About this item:

781 Views | 369 Downloads

Author Notes:

E-mail: lbertram@molgen.mpg.de

See publication for full list of author contributions.

23andMe acknowledges Elizabeth Dorfman, Amy K. Kiefer, Emily M. Drabant, Uta Francke, Joanna L. Mountain, David Hinds, and Anne Wojcicki from 23andMe, as well as Samuel M. Goldman, Caroline M. Tanner, and J. William Langston from the Parkinson's Institute, Sunnyvale, CA, USA.

We also acknowledge the contribution of Mitsutoshi Yamamoto, Nobutaka Hattori, and Miho Murata for sample collection in the Japanese GWAS 1.0 [14].

We are grateful to the Alzheimer Research Forum—in particular to June Kinoshita, Colin Knep, Paula Noyes, and Gabrielle Ströbel—for hosting PDGene on their website.

We also thank the many PD researchers who have kindly provided us with genotype data and helpful information beyond those included in the original publications.

Finally, we would like to thank the many PD patients and control subjects who volunteered to participate in the individual studies.

See publication for full list of disclosures.

Points of view or opinions in this paper are those of the authors and do not necessarily represent the official position or policies of the Tufts CTSI.

The funders had no role in study design, data collection and analysis, decision to publish, or preparation of the manuscript.


Research Funding:

The main funding for this study was provided by the Michael J. Fox Foundation for Parkinson's Disease (MJFF) with additional financial support by the Cure Alzheimer's Fund (CAF), the National Alliance for Research on Schizophrenia and Depression (NARSAD), Prize4Life, and EMD Serono (all to L Bertram).

CM Lill was supported by a fellowship from the Deutscher Akademischer Austauschdienst (DAAD) and Fidelity Biosciences Research Initiative (FBRI).

L Bertram is also supported by the German Ministry for Education and Research (BMBF).

JPA Ioannidis was supported through the Tufts Clinical and Translational Science Institute (Tufts CTSI) under funding from the National Institute of Health/National Center for Research Resources (UL1 RR025752).

M Sharma was supported by the Michael J. Fox Foundation.

The NeuroGenetics Research Consortium GWAS [15] was funded by the Edmond J. Safra Michael J. Fox Foundation Global Genetics Consortium Initiative and NIH R01 NS 036960.

The work of the International Parkinson's Disease Genomics Consortium (IPDGC) was supported in part by the Intramural Research Programs of the National Institute on Aging, National Institute of Neurological Disorders and Stroke, National Institute of Environmental Health Sciences, National Human Genome Research Institute, National Institutes of Health, Department of Health and Human Services: project numbers Z01 AG000949-02 and Z01-ES101986.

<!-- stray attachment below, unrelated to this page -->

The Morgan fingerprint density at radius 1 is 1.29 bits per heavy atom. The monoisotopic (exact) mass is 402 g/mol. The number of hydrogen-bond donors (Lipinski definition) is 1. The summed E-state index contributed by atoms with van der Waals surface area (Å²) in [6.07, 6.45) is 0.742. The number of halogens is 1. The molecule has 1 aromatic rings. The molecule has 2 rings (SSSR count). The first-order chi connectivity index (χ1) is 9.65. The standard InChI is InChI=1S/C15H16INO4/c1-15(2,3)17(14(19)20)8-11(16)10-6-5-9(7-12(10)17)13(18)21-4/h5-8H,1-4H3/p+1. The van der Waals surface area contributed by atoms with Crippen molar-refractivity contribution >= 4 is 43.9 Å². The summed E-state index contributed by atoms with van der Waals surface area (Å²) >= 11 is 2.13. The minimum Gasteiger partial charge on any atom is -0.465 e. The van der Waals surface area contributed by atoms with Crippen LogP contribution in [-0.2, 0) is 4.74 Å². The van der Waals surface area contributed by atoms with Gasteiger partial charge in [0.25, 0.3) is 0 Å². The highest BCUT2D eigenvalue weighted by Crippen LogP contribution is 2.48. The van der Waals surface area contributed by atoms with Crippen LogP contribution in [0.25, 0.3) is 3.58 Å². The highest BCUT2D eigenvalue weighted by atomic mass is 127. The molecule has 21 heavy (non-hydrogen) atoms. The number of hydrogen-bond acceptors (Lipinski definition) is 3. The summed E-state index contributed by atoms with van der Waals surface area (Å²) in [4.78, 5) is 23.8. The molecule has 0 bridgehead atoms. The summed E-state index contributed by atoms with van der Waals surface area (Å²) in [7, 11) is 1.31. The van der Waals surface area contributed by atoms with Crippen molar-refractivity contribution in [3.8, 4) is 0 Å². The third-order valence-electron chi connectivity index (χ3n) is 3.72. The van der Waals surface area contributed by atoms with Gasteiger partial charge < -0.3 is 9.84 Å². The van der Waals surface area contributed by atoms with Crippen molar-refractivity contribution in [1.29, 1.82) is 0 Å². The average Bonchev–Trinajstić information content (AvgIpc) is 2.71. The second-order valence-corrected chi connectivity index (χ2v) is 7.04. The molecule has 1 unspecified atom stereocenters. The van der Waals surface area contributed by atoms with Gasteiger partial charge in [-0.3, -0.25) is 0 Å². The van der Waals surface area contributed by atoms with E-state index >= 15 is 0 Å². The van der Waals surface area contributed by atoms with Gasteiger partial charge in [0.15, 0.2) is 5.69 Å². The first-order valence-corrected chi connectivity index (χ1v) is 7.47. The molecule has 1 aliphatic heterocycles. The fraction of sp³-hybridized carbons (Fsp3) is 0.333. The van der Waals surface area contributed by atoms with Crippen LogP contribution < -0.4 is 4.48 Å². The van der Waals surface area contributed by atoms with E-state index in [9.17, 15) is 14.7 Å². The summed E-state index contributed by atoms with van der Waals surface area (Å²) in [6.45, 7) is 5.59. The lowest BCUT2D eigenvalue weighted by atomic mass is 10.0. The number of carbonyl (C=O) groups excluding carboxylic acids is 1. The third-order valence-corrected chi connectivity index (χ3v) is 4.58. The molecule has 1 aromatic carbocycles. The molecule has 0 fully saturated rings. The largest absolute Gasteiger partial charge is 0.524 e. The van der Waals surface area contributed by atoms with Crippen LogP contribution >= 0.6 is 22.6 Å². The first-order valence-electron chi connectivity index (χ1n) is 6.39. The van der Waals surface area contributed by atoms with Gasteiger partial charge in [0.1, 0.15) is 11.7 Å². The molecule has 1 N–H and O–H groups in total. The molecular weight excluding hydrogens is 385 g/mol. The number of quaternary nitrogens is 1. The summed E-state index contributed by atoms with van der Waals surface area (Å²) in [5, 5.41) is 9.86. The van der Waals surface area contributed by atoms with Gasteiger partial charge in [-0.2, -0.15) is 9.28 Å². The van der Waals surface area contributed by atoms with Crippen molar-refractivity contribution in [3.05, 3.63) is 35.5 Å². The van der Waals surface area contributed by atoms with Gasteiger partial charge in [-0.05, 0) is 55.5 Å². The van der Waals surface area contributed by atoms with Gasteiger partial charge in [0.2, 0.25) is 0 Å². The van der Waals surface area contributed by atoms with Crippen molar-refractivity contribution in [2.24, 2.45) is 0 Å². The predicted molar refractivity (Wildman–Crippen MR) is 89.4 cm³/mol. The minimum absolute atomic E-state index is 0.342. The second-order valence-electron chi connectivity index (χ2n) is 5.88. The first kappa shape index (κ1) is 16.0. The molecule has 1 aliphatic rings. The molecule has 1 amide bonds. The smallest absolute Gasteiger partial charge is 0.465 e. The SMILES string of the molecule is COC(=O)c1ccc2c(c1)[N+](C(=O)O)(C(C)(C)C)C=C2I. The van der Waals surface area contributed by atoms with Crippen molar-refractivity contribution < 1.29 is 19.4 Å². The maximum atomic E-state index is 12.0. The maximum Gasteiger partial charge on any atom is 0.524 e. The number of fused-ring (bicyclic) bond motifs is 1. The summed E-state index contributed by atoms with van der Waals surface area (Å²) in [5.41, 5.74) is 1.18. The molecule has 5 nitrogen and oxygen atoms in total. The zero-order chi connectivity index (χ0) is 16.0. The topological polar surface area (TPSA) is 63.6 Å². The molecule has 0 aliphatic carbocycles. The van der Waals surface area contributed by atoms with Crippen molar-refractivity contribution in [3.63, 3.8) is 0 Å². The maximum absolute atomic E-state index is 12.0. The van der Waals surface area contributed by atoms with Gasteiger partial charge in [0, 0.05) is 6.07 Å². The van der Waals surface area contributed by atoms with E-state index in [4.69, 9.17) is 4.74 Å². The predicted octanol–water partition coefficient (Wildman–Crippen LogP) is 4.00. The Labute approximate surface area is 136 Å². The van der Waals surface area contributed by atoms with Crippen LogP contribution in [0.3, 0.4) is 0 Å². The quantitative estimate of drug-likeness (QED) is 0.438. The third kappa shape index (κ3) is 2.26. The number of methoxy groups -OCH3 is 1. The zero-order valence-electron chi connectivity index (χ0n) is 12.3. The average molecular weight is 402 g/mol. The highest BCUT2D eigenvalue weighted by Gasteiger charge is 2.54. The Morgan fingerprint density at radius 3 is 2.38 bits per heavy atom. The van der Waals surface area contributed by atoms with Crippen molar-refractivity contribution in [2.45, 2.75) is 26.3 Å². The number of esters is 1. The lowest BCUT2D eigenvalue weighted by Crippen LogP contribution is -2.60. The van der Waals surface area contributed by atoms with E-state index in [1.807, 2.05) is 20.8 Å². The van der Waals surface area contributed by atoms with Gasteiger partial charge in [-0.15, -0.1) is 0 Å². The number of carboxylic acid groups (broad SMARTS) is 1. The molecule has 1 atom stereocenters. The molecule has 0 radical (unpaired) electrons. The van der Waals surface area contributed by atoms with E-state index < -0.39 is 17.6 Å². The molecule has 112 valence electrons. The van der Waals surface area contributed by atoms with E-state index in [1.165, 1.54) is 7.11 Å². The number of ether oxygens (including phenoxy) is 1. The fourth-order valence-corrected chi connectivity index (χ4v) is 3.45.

In addition the work of the IPDGC was supported by the U.S. Department of Defense, award number W81XWH-09-2-0128.

Portions of the work of the IPDGC utilized the high-performance computational capabilities of the Biowulf Linux cluster at the National Institutes of Health, Bethesda, Md. (http://biowulf.nih.gov).


  • Science & Technology
  • Life Sciences & Biomedicine
  • Genetics & Heredity
  • VPS35

Comprehensive Research Synopsis and Systematic Meta-Analyses in Parkinson's Disease Genetics: The PDGene Database

Show all authors Show less authors


Journal Title:

PLoS Genetics


Volume 8, Number 3


, Pages e1002548-e1002548

Type of Work:

Article | Final Publisher PDF


More than 800 published genetic association studies have implicated dozens of potential risk loci in Parkinson's disease (PD). To facilitate the interpretation of these findings, we have created a dedicated online resource, PDGene, that comprehensively collects and meta-analyzes all published studies in the field. A systematic literature screen of ~27,000 articles yielded 828 eligible articles from which relevant data were extracted. In addition, individual-level data from three publicly available genome-wide association studies (GWAS) were obtained and subjected to genotype imputation and analysis. Overall, we performed meta-analyses on more than seven million polymorphisms originating either from GWAS datasets and/or from smaller scale PD association studies. Meta-analyses on 147 SNPs were supplemented by unpublished GWAS data from up to 16,452 PD cases and 48,810 controls. Eleven loci showed genome-wide significant (P > 5×10 -8 ) association with disease risk: BST1, CCDC62/HIP1R, DGKQ/GAK, GBA, LRRK2, MAPT, MCCC1/LAMP3, PARK16, SNCA, STK39, and SYT11/RAB25. In addition, we identified novel evidence for genome-wide significant association with a polymorphism in ITGA8 (rs7077361, OR 0.88, P = 1.3×10 -8 ). All meta-analysis results are freely available on a dedicated online database (www.pdgene.org), which is cross-linked with a customized track on the UCSC Genome Browser. Our study provides an exhaustive and up-to-date summary of the status of PD genetics research that can be readily scaled to include the results of future large-scale genetics projects, including next-generation sequencing studies.

Copyright information:

This is an Open Access work distributed under the terms of the Creative Commons Universal : Public Domain Dedication License (http://creativecommons.org/publicdomain/zero/1.0/).

Creative Commons License

Export to EndNote